It's not always the case, but sometimes an adaptation is better than the source material. In a world where TV remakes of movies are the entertainment norm, which ones actually worked better than the originals? Here are a few TV shows that are better than the movies they're based on.
'Friday Night Lights' (2006 - 2011)
Even people who have never watched a sporting event in their lives never knew how much they could care about High School Texas football until "Friday Night Lights" came along. The 2004 Peter Berg film of the same name was a solid sports drama, but we have to give it up to Coach Taylor and company and admit that the TV series wins this game.
'Hannibal' (2013 - 2015)
"Silence of the Lambs" is an Oscar-winning classic. 2001's "Hannibal" didn't exactly achieve the same awards success, but its early seasons garnered lots of critical attention for its exceptional dialogue and feature-quality production design. NBC took on Lector's serial killer saga and achieved the right balance of gory slasher and smart psychological thriller for TV. Unfortunately, the series was short-lived and got killed in its third season.
'Buffy the Vampire Slayer' (1997 - 2003)
Valley Girl Buffy (Kristy Swanson), like, totally kicked vampire butt in the 1992 big screen teenage horror comedy, but the film doesn't really hold a candle to the WB (and then UPN) show. "Buffy"s fight against the evil that surrounded her was the perfect metaphor for the high school experience, and the concept executed with brilliance and wit, due in part to Joss Whedon and a fantastic young cast.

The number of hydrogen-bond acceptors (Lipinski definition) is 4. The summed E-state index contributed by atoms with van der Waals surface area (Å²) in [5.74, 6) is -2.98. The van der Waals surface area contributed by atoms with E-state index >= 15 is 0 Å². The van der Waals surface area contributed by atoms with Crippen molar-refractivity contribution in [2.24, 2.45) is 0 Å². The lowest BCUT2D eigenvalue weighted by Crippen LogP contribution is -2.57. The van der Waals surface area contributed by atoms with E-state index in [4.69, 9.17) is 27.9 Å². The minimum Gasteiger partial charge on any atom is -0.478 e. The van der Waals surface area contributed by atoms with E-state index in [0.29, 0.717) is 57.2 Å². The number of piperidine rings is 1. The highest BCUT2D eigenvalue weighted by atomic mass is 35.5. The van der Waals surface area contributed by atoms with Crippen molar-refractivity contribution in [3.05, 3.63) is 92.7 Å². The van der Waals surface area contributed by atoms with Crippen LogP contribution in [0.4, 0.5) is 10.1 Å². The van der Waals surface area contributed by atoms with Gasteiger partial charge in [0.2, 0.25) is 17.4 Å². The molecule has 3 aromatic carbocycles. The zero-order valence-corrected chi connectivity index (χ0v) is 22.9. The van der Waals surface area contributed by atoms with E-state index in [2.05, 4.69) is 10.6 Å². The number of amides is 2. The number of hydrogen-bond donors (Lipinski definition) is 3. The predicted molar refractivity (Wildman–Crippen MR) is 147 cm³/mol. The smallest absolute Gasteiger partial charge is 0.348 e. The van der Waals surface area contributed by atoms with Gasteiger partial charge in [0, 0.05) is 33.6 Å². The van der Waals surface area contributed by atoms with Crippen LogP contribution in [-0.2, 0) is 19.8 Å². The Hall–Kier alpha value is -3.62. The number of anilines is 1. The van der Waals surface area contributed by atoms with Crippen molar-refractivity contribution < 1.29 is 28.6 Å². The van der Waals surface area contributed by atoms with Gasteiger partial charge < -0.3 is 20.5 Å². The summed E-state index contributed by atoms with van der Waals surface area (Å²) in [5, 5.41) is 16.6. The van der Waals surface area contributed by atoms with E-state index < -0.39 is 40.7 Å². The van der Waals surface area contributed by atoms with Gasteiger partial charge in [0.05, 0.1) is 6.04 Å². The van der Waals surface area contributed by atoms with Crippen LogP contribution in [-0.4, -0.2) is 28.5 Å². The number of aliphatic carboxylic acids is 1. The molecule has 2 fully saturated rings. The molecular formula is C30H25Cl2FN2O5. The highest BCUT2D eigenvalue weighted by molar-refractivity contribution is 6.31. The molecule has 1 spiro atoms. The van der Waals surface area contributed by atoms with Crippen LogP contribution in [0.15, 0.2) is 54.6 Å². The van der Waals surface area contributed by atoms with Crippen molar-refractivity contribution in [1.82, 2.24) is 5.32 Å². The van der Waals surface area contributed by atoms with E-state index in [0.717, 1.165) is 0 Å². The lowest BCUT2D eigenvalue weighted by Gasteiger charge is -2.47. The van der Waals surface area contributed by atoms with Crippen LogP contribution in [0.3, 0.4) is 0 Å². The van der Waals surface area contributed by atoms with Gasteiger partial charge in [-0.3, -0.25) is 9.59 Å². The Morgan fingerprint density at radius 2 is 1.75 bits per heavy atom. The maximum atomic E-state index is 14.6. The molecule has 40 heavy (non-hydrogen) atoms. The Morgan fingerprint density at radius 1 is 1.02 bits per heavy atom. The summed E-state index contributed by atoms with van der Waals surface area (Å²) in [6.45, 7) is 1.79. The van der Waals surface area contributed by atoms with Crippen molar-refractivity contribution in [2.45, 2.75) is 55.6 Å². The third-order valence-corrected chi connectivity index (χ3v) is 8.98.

'La Femme Nikita' (1997 - 2001)
Peta Wilson took Luc Besson's 1990 criminal-turned-assassin action flick "Nikita" to the next level when she took on the badass role for TV back in the mid '90s. Maggie Q tried to revive the heroine again in 2010, but The CW's reboot was canceled in its fourth season.
'Westworld' (2016 - Present)
The sci-fi and western genres don't seem like they would mix together so seamlessly, yet somehow HBO's "Westworld"' pulls it off. The android amusement park fantasy land explores the strange, yet fathomable, futuristic possibilities -- all while commenting on humanity, technology, and free will. Many loyal watchers may not even realize its based on Michael Crichton's 1973 drama of the same name.
'Teen Wolf' (2011 - 2017)
This may be a controversial opinion to swallow if you're a superfan of the goofy 1985 original starring Michael J. Fox. But we're willing to guess that viewers of MTV's darker, slicker version won't disagree given the show's massive popularity.
'M*A*S*H'' (1972 - 1983)
While Robert Altman's 1970 black comedy is a beloved classic, the legacy of CBS's long-running TV series is unparalleled. With a series finale that earned a record-setting audience, and over 100 Emmy nominations, this iconic series still remains one of the most important shows to ever grace the small screen.